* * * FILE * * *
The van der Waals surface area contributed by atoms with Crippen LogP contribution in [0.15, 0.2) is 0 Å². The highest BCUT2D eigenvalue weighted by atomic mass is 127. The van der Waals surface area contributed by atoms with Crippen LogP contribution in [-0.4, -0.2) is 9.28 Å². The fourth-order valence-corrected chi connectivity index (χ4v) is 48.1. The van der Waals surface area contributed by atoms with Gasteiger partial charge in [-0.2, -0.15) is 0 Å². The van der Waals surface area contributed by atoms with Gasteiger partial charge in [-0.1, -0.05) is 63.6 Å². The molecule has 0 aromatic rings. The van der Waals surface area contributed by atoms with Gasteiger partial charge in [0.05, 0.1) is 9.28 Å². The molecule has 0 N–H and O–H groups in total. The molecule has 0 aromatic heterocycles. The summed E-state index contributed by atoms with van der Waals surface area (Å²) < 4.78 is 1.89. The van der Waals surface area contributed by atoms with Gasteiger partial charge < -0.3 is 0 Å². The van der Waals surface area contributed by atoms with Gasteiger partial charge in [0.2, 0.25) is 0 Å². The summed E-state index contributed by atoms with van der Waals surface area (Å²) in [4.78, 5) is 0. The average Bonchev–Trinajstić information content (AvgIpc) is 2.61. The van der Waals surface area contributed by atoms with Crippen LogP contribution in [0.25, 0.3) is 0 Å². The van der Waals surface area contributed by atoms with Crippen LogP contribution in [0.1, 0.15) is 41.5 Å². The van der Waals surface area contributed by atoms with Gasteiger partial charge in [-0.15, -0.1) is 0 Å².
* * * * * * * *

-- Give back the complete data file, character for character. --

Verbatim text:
The van der Waals surface area contributed by atoms with Crippen LogP contribution in [0.15, 0.2) is 0 Å². The highest BCUT2D eigenvalue weighted by atomic mass is 127. The van der Waals surface area contributed by atoms with Crippen LogP contribution in [-0.4, -0.2) is 9.28 Å². The fourth-order valence-corrected chi connectivity index (χ4v) is 48.1. The van der Waals surface area contributed by atoms with Gasteiger partial charge in [-0.2, -0.15) is 0 Å². The van der Waals surface area contributed by atoms with Gasteiger partial charge in [-0.1, -0.05) is 63.6 Å². The molecule has 0 aromatic rings. The van der Waals surface area contributed by atoms with Gasteiger partial charge in [0.05, 0.1) is 9.28 Å². The molecule has 0 N–H and O–H groups in total. The molecule has 0 aromatic heterocycles. The summed E-state index contributed by atoms with van der Waals surface area (Å²) < 4.78 is 1.89. The van der Waals surface area contributed by atoms with Gasteiger partial charge < -0.3 is 0 Å². The van der Waals surface area contributed by atoms with Gasteiger partial charge in [0.2, 0.25) is 0 Å². The summed E-state index contributed by atoms with van der Waals surface area (Å²) in [4.78, 5) is 0. The average Bonchev–Trinajstić information content (AvgIpc) is 2.61. The van der Waals surface area contributed by atoms with Crippen LogP contribution in [0.25, 0.3) is 0 Å². The van der Waals surface area contributed by atoms with Crippen LogP contribution in [0.1, 0.15) is 41.5 Å². The van der Waals surface area contributed by atoms with Gasteiger partial charge in [-0.15, -0.1) is 0 Å².